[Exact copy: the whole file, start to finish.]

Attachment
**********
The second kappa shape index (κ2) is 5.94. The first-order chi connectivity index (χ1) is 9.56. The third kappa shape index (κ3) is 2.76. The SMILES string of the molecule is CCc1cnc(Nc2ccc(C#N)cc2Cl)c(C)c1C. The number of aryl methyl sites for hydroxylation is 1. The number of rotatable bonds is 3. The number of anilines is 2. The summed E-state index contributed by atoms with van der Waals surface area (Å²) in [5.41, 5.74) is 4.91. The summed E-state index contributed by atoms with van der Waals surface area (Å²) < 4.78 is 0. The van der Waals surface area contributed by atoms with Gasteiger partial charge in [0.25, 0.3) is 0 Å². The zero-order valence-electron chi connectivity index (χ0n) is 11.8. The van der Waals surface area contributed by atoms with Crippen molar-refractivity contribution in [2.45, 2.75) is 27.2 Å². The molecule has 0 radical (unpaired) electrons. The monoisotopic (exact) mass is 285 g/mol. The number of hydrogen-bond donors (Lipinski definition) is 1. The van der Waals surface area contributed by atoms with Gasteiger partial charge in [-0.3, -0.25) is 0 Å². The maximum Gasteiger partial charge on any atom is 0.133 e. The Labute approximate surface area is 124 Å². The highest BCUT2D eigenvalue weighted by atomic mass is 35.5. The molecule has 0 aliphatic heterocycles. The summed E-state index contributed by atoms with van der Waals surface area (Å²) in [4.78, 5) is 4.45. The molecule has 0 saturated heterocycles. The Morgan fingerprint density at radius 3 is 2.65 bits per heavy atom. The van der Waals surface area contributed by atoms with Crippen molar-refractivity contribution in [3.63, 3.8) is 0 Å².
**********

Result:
The second kappa shape index (κ2) is 5.94. The first-order chi connectivity index (χ1) is 9.56. The third kappa shape index (κ3) is 2.76. The SMILES string of the molecule is CCc1cnc(Nc2ccc(C#N)cc2Cl)c(C)c1C. The number of aryl methyl sites for hydroxylation is 1. The number of rotatable bonds is 3. The number of anilines is 2. The summed E-state index contributed by atoms with van der Waals surface area (Å²) in [5.41, 5.74) is 4.91. The summed E-state index contributed by atoms with van der Waals surface area (Å²) < 4.78 is 0. The van der Waals surface area contributed by atoms with Gasteiger partial charge in [0.25, 0.3) is 0 Å². The zero-order valence-electron chi connectivity index (χ0n) is 11.8. The van der Waals surface area contributed by atoms with Crippen molar-refractivity contribution in [2.45, 2.75) is 27.2 Å². The molecule has 0 radical (unpaired) electrons. The monoisotopic (exact) mass is 285 g/mol. The number of hydrogen-bond donors (Lipinski definition) is 1. The van der Waals surface area contributed by atoms with Gasteiger partial charge in [-0.3, -0.25) is 0 Å². The maximum Gasteiger partial charge on any atom is 0.133 e. The Labute approximate surface area is 124 Å². The highest BCUT2D eigenvalue weighted by atomic mass is 35.5. The molecule has 0 aliphatic heterocycles. The summed E-state index contributed by atoms with van der Waals surface area (Å²) in [4.78, 5) is 4.45. The molecule has 0 saturated heterocycles. The Morgan fingerprint density at radius 3 is 2.65 bits per heavy atom. The van der Waals surface area contributed by atoms with Crippen molar-refractivity contribution in [3.63, 3.8) is 0 Å².